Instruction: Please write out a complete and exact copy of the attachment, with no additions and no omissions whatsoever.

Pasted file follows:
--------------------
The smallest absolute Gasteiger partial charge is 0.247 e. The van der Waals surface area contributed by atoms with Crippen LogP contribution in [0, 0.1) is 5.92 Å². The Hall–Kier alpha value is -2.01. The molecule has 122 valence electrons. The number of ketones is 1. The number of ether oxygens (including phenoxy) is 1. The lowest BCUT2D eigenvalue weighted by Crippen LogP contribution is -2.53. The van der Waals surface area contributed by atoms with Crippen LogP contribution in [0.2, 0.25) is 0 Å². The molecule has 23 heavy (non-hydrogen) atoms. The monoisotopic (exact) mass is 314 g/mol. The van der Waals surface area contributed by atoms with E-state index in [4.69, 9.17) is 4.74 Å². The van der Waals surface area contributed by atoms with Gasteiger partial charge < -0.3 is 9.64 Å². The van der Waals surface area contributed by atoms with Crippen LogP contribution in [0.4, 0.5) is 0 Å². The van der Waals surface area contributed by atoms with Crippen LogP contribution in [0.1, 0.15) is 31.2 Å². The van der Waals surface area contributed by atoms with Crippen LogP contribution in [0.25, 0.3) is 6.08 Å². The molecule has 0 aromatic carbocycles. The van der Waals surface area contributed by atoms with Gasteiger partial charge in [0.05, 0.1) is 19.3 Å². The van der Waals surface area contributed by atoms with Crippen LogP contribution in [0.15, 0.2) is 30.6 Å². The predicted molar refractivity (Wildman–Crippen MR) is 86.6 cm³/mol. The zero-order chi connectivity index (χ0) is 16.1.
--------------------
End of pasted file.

The smallest absolute Gasteiger partial charge is 0.247 e. The van der Waals surface area contributed by atoms with Crippen LogP contribution in [0, 0.1) is 5.92 Å². The Hall–Kier alpha value is -2.01. The molecule has 122 valence electrons. The number of ketones is 1. The number of ether oxygens (including phenoxy) is 1. The lowest BCUT2D eigenvalue weighted by Crippen LogP contribution is -2.53. The van der Waals surface area contributed by atoms with Crippen LogP contribution in [0.2, 0.25) is 0 Å². The molecule has 23 heavy (non-hydrogen) atoms. The monoisotopic (exact) mass is 314 g/mol. The van der Waals surface area contributed by atoms with E-state index in [4.69, 9.17) is 4.74 Å². The van der Waals surface area contributed by atoms with Gasteiger partial charge < -0.3 is 9.64 Å². The van der Waals surface area contributed by atoms with Crippen LogP contribution in [0.4, 0.5) is 0 Å². The van der Waals surface area contributed by atoms with Crippen LogP contribution in [0.1, 0.15) is 31.2 Å². The van der Waals surface area contributed by atoms with Crippen LogP contribution in [0.25, 0.3) is 6.08 Å². The molecule has 0 aromatic carbocycles. The van der Waals surface area contributed by atoms with Gasteiger partial charge in [0.05, 0.1) is 19.3 Å². The van der Waals surface area contributed by atoms with Crippen LogP contribution in [0.15, 0.2) is 30.6 Å². The predicted molar refractivity (Wildman–Crippen MR) is 86.6 cm³/mol. The zero-order chi connectivity index (χ0) is 16.1.